Council considers growth commission |

Council considers growth commission

— The City Council said it would be willing to form a community-based commission to look at growth management tools.

The decision came last week during a joint meeting between the council and city Planning Commission, during which the boards discussed the draft of the Steamboat Springs Community Area Plan Update. The council recommended putting an action step in the plan to form a commission. The group’s recommendation could be made after the final approval of the plan, so as not to delay implementing other directives in the plan.

The council said the committee should be appointed by elected officials and represent a broad spectrum of the community. If the commission is going to work, City Council President Kathy Connell said it would have to be a diverse and open-minded group.

“I am very excited about this idea to form an advisory committee. But we have got to cut out the pot shots. We have got to cut out the attitude. If we are going to collaborate, then we are going to have to be grown up about this,” she said.

The recommendation to form a community committee came from the Routt County Planning Commission during an Oct. 9 joint meeting with the city Planning Commission.

In July, the City Council and Board of County Commissioners removed from the plan a direction given by consultants Clarion Associates to institute a growth cap as one of several possible growth-management tools. As soon as the subsequent draft of the plan was released, residents were asking that the rate and timing mechanism be added back to it.

Council members emphasized that they would not want the growth commission’s discussion to delay approval of the plan and the group should have deadline set for making its recommendation.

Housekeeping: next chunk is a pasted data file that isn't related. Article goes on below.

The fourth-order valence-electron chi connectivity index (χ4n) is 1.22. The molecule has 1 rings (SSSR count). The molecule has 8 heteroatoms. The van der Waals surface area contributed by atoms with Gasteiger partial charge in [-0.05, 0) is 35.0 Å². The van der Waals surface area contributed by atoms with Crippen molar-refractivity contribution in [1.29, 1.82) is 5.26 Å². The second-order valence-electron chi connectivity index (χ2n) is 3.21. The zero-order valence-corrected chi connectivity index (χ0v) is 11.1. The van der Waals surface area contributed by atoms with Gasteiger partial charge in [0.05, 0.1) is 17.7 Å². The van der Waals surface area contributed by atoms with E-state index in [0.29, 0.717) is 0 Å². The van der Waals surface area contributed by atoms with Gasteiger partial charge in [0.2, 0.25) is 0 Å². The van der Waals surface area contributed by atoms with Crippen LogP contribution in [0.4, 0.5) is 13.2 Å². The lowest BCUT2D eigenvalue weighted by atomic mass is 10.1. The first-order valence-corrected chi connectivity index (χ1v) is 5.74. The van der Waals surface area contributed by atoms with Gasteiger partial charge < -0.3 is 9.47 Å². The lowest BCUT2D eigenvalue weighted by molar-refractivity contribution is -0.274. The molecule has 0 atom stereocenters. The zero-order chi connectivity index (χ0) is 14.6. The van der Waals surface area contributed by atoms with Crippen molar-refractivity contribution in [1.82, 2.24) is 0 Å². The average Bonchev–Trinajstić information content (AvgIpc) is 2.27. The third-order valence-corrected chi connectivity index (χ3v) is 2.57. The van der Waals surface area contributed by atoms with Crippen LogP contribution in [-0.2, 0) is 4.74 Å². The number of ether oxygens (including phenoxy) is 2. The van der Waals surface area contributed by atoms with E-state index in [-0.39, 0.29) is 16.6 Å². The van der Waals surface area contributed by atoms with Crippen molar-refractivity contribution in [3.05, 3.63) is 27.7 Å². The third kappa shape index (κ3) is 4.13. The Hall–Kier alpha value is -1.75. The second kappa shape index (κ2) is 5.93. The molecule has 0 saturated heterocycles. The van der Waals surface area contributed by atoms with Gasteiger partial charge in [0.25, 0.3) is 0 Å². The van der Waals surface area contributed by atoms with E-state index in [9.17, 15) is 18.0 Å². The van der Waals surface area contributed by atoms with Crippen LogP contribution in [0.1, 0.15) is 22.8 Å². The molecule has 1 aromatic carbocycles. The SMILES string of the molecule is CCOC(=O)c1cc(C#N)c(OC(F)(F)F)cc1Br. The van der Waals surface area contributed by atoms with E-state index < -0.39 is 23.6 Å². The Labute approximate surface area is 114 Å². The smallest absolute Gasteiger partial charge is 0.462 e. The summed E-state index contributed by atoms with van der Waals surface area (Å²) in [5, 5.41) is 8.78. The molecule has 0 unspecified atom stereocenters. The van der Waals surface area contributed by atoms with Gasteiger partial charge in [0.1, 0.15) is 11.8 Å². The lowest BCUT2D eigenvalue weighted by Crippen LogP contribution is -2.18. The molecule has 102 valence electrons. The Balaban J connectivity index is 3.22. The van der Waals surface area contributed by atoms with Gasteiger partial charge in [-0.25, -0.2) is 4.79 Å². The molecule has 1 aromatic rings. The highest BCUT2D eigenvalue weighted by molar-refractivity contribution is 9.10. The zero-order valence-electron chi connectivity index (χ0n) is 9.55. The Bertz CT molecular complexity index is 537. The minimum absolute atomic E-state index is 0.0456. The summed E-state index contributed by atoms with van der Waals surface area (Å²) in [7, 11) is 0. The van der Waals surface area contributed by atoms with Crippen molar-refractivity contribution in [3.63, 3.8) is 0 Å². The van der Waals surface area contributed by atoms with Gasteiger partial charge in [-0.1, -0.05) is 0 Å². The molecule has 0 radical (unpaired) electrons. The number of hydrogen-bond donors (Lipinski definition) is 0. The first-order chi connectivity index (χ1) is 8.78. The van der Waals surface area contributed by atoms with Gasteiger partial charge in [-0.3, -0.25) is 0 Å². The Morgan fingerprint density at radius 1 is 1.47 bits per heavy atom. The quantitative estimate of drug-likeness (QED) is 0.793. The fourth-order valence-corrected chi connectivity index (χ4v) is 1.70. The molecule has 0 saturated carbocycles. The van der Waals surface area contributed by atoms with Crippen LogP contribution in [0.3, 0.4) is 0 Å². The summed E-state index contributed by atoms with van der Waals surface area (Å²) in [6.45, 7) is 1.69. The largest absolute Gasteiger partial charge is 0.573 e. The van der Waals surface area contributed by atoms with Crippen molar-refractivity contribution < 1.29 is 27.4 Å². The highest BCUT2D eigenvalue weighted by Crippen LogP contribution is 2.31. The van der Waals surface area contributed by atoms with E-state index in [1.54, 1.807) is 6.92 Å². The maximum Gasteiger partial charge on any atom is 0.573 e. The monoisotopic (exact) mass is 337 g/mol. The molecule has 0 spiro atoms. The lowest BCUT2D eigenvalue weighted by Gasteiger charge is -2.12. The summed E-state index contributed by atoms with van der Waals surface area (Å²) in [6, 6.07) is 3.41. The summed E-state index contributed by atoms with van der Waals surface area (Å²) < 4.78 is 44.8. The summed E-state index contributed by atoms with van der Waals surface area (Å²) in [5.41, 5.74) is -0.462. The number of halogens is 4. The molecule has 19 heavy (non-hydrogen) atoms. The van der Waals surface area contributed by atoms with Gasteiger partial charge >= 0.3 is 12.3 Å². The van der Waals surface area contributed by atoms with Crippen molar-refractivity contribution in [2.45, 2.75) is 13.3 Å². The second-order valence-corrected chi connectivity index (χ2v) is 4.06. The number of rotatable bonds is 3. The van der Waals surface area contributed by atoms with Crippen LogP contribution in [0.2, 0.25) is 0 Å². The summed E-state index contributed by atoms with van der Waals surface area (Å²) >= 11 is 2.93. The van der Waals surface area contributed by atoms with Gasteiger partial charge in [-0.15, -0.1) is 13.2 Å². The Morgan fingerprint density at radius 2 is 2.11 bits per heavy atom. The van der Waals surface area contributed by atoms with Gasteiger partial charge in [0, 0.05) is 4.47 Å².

“We need an end zone. We need to get there and keep moving,” Councilman Steve Ivancie said.

City planning commissioners also weighed in on the idea of forming a commission. Planning Commissioner David Baldinger Jr. said the commission is a step toward finding a way to handle growth.

“This is going to be a constant debated in mountain communities for decades. I think the community is trying to go to a short solution. It is really not that simple. It is complex,” Baldinger said.

The draft of the plan does have a number of growth-management tools in it, City Planning Director Steve Stamey said.

The plan recommends a monitoring system in which the city could look at the rate of growth, the jobs-to-housing ratio and the level of service for infrastructure and facilities as trigger points for implementing growth controls.

The plan also recommends allowing new development only in areas where it can be served adequately by public facilities and services. Other recommendations are for new development to pay its fair share of the costs associated with providing facilities and services, and to make sure it does not cause a reduction in the level or quantity of services.

Elected officials did worry that the community’s focus on growth has taken attention away from many of the other recommendations in the plan. Planning Commission Chairwoman Kathi Meyer said the largest conflict in the plan draft was the consultant’s recommendation to keep Yampa Avenue open as a possible bypass for U.S. Highway 40, when others have seen the street as becoming more pedestrian friendly.

To be a bypass for U.S. 40, Yampa Avenue would have to be connected to 13th Street, which would put a road through Little Toots Park and could be in conflict with the Bud Werner Memorial Library expansion plan.

“This will be another giant that will jump us and bite us,” Connell said.

— To reach Christine Metz call 871-4229

or e-mail at

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